While knowing what you are doing is right is important, knowing where you could be going wrong is likewise just as important. Below are the three most common mistakes that we see:

    1. Training with progressive overload

    Forgetting the all-important number one principle we referenced in the opening paragraphs, training with progressive overload, is one way to hit a plateau in your progression.
    It’s easy to become complacent and confident knowing that you can barbell hip thrust a plate per side. It took a while to get to that milestone, but you got there. You’re now comfortable in being able to head into the busy gym, slapping on a 20kg plate each side and performing in your typical rep ranges.

    The issue?

    If it doesn’t challenge you, it doesn’t change you.

    The long-term transformation journey does not hit its peak and level out, it continues on to reach a new peak, a new goal. Sure, you might have reached your initial goal, but why should you stop there? Keep pushing for the next goal to avoid stagnation. New challenges are exciting, it gives your training greater purpose, more goals to smash. Even the most gradual of progression is headed somewhere.

    Great work on hitting that 60kg milestone, but need to now set your sights higher. Think long-term, think bigger and better. Two plates aside, the elusive 100kg. Are you going to hit it overnight? No, that’ll be a fast-pass ticket to spinal surgery.

    The key is now utilising your logbook and making small, consistent progressions week-on-week.

    65kg for 8
    70kg for 8
    72.5kg for 8
    75kg for 6
    75kg for 8
    77.7 for 7
    77.7 for 8

    And so on, and so forth.

    Your goal on the first 1-2 exercises on every session should be to beat the previous session in either reps or loads used. That can be as small as an additional 1-2 reps, or 1.25-2.5kg on the bar. Nevertheless, over time it all adds up and will have you on your way to hitting your next performance goal.

    2. Using a partial Range of Motion (ROM)

    While you’re progressively chasing bigger numbers each time, have you really progressed if your ROM through an exercises has gone from 6” of movement down to 3” of movement? Definitely not.

    Don’t lose form and technique at the expense of running before you can walk in terms of weight progressions.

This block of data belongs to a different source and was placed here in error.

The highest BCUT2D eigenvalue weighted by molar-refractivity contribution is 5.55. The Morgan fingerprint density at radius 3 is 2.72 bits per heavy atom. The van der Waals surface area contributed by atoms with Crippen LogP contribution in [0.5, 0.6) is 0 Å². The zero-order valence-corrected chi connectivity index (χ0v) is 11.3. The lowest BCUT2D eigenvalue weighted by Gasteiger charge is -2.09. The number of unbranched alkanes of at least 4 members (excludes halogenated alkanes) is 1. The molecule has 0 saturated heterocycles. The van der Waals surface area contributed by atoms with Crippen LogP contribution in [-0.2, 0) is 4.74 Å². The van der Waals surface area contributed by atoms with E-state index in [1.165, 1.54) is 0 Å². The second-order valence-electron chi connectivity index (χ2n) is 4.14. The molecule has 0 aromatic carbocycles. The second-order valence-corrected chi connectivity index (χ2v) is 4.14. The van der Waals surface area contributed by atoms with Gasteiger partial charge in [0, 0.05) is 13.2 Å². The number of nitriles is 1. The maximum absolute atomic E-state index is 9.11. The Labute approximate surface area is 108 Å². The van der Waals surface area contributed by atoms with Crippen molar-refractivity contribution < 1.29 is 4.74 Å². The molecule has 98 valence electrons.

Our best advice here is to simply record yourself performing each exercise from time-to-time. This is an exercise our coaches regularly ask of our members to ensure the execution of their training exercises are perfect.

    Not only ensuring maximum benefit is gained from the exercise, this also prevents any risk of injury – and that will certainly hinder your progression!

    3. Gravitating toward exercises you enjoy

    Prefer using the leg press over the Bulgarian split squat? That’s probably because you’re not the best at the split squat, are we right?

    We are all guilty of sticking to what we know and like but, again, without challenging yourself, progression is severely limited. The only way to get better is to practice. In the long run, paying your dues on these exercises that you’re not automatically strong at pays off in dividends.

    Turning those exercises that you dread from weaknesses into strengths is a great way to improve your physique as opposed to avoiding them with a passion. Your workouts will become more varied and enjoyable. You might not think so at first, but in the long-term you’ll thank yourself.

    If you think of it this way, you can only get better!

    The Butt Of It

    To summarise, the key points to take home are:
    • Don’t be afraid of pushing training frequency up – the more you train, the more you gain
    • Train in a variety of rep ranges
    • Maximise a ‘full’ glute workout by training a variety of movement patterns
    • Record your workouts to ensure correct execution
    • Keep note of your lifts and always strive for progression
    • Don’t stick to what you like, challenge yourself
    And so there you have it! A simple, uncomplicated blueprint to giving your glute training a much-needed shake up. Bear these points in mind the next time you plan your training sessions and you’ll have buns of steel in no time!
    Akash VaghelaAkash Vaghela

    Akash Vaghela has spent 10+ years transforming bodies and lives around the world, and in May 2017, founded RNT Fitness to serve this purpose. His vision is to see a world transformed, where ambitious high performers experience the power of the physical as the vehicle to unlock their real potential. He’s the author of the Amazon best-selling book Transform Your Body Transform Your Life, which explains his unique and proven five-phase methodology, is host of the RNT Fitness Radio podcast, has been featured in the likes of Men’s Health and BBC, whilst regularly speaking across the world on all things transformation.